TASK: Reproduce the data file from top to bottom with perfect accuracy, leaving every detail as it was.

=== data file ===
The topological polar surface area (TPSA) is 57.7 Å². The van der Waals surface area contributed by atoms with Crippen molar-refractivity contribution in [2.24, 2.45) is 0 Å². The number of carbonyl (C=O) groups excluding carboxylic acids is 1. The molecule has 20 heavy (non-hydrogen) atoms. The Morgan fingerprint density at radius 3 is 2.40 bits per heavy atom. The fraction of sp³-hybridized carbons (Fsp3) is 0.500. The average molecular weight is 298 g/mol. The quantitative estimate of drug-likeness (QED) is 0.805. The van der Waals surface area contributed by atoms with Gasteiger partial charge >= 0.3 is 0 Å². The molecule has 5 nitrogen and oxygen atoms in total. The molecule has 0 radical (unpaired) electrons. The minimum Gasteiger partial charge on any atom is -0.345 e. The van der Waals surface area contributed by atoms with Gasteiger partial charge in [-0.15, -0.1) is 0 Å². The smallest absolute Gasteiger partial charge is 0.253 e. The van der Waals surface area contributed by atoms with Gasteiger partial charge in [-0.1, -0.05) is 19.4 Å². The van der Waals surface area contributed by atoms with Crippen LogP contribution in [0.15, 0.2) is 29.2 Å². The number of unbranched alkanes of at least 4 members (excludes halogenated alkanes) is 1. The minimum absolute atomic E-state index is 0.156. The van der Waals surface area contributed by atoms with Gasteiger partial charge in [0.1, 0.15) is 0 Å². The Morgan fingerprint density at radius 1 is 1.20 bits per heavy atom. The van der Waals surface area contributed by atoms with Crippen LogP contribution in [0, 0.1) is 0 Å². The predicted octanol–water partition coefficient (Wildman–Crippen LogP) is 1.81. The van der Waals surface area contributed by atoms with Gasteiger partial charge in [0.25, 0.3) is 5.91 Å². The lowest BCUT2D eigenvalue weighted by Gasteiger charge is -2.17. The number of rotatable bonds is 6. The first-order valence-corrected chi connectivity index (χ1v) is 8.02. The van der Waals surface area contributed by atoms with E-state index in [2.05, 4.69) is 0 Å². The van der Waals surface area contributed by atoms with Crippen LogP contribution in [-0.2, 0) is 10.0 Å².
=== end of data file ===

The topological polar surface area (TPSA) is 57.7 Å². The van der Waals surface area contributed by atoms with Crippen molar-refractivity contribution in [2.24, 2.45) is 0 Å². The number of carbonyl (C=O) groups excluding carboxylic acids is 1. The molecule has 20 heavy (non-hydrogen) atoms. The Morgan fingerprint density at radius 3 is 2.40 bits per heavy atom. The fraction of sp³-hybridized carbons (Fsp3) is 0.500. The average molecular weight is 298 g/mol. The quantitative estimate of drug-likeness (QED) is 0.805. The van der Waals surface area contributed by atoms with Gasteiger partial charge >= 0.3 is 0 Å². The molecule has 5 nitrogen and oxygen atoms in total. The molecule has 0 radical (unpaired) electrons. The minimum Gasteiger partial charge on any atom is -0.345 e. The van der Waals surface area contributed by atoms with Gasteiger partial charge in [-0.15, -0.1) is 0 Å². The smallest absolute Gasteiger partial charge is 0.253 e. The van der Waals surface area contributed by atoms with Gasteiger partial charge in [-0.1, -0.05) is 19.4 Å². The van der Waals surface area contributed by atoms with Crippen LogP contribution in [0.15, 0.2) is 29.2 Å². The number of unbranched alkanes of at least 4 members (excludes halogenated alkanes) is 1. The minimum absolute atomic E-state index is 0.156. The van der Waals surface area contributed by atoms with Gasteiger partial charge in [0.1, 0.15) is 0 Å². The Morgan fingerprint density at radius 1 is 1.20 bits per heavy atom. The van der Waals surface area contributed by atoms with Crippen LogP contribution in [0, 0.1) is 0 Å². The predicted octanol–water partition coefficient (Wildman–Crippen LogP) is 1.81. The van der Waals surface area contributed by atoms with Gasteiger partial charge in [0.25, 0.3) is 5.91 Å². The lowest BCUT2D eigenvalue weighted by Gasteiger charge is -2.17. The number of rotatable bonds is 6. The first-order valence-corrected chi connectivity index (χ1v) is 8.02. The van der Waals surface area contributed by atoms with E-state index in [2.05, 4.69) is 0 Å². The van der Waals surface area contributed by atoms with Crippen LogP contribution in [-0.2, 0) is 10.0 Å².